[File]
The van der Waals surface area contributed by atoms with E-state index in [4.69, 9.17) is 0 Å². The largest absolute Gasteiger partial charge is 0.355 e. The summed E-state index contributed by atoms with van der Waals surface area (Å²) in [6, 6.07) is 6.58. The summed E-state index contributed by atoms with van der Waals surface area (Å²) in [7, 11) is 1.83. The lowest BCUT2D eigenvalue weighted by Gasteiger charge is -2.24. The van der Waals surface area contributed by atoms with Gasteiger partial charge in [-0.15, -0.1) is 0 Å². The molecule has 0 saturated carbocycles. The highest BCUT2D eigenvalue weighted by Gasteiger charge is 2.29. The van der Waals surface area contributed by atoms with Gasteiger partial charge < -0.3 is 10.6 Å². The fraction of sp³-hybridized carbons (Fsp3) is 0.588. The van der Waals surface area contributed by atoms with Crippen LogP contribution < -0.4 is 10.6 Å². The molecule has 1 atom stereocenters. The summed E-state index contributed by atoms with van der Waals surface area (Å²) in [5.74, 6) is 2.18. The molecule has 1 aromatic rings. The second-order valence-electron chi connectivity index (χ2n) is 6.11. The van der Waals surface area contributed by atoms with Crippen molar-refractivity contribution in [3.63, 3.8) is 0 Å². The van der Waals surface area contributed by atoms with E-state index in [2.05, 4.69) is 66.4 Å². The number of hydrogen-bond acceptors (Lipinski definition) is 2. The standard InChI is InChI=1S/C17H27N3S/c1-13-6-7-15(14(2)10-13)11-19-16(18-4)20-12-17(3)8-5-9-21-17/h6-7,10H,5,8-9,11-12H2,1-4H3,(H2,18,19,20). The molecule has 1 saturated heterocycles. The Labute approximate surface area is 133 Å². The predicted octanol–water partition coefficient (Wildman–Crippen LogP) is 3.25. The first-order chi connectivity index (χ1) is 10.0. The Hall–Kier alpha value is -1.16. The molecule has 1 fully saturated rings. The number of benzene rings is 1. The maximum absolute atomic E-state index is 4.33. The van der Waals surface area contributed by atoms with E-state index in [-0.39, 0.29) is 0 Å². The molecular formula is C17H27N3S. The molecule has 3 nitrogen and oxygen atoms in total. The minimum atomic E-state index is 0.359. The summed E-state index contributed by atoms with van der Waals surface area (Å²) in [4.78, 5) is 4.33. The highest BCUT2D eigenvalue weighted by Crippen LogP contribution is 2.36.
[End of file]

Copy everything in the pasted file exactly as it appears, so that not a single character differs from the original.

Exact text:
The van der Waals surface area contributed by atoms with E-state index in [4.69, 9.17) is 0 Å². The largest absolute Gasteiger partial charge is 0.355 e. The summed E-state index contributed by atoms with van der Waals surface area (Å²) in [6, 6.07) is 6.58. The summed E-state index contributed by atoms with van der Waals surface area (Å²) in [7, 11) is 1.83. The lowest BCUT2D eigenvalue weighted by Gasteiger charge is -2.24. The van der Waals surface area contributed by atoms with Gasteiger partial charge in [-0.15, -0.1) is 0 Å². The molecule has 0 saturated carbocycles. The highest BCUT2D eigenvalue weighted by Gasteiger charge is 2.29. The van der Waals surface area contributed by atoms with Gasteiger partial charge < -0.3 is 10.6 Å². The fraction of sp³-hybridized carbons (Fsp3) is 0.588. The van der Waals surface area contributed by atoms with Crippen LogP contribution < -0.4 is 10.6 Å². The molecule has 1 atom stereocenters. The summed E-state index contributed by atoms with van der Waals surface area (Å²) in [5.74, 6) is 2.18. The molecule has 1 aromatic rings. The second-order valence-electron chi connectivity index (χ2n) is 6.11. The van der Waals surface area contributed by atoms with Crippen molar-refractivity contribution in [3.63, 3.8) is 0 Å². The van der Waals surface area contributed by atoms with E-state index in [2.05, 4.69) is 66.4 Å². The number of hydrogen-bond acceptors (Lipinski definition) is 2. The standard InChI is InChI=1S/C17H27N3S/c1-13-6-7-15(14(2)10-13)11-19-16(18-4)20-12-17(3)8-5-9-21-17/h6-7,10H,5,8-9,11-12H2,1-4H3,(H2,18,19,20). The molecule has 1 saturated heterocycles. The Labute approximate surface area is 133 Å². The predicted octanol–water partition coefficient (Wildman–Crippen LogP) is 3.25. The first-order chi connectivity index (χ1) is 10.0. The Hall–Kier alpha value is -1.16. The molecule has 1 fully saturated rings. The number of benzene rings is 1. The maximum absolute atomic E-state index is 4.33. The van der Waals surface area contributed by atoms with E-state index in [-0.39, 0.29) is 0 Å². The molecular formula is C17H27N3S. The molecule has 3 nitrogen and oxygen atoms in total. The minimum atomic E-state index is 0.359. The summed E-state index contributed by atoms with van der Waals surface area (Å²) in [4.78, 5) is 4.33. The highest BCUT2D eigenvalue weighted by Crippen LogP contribution is 2.36.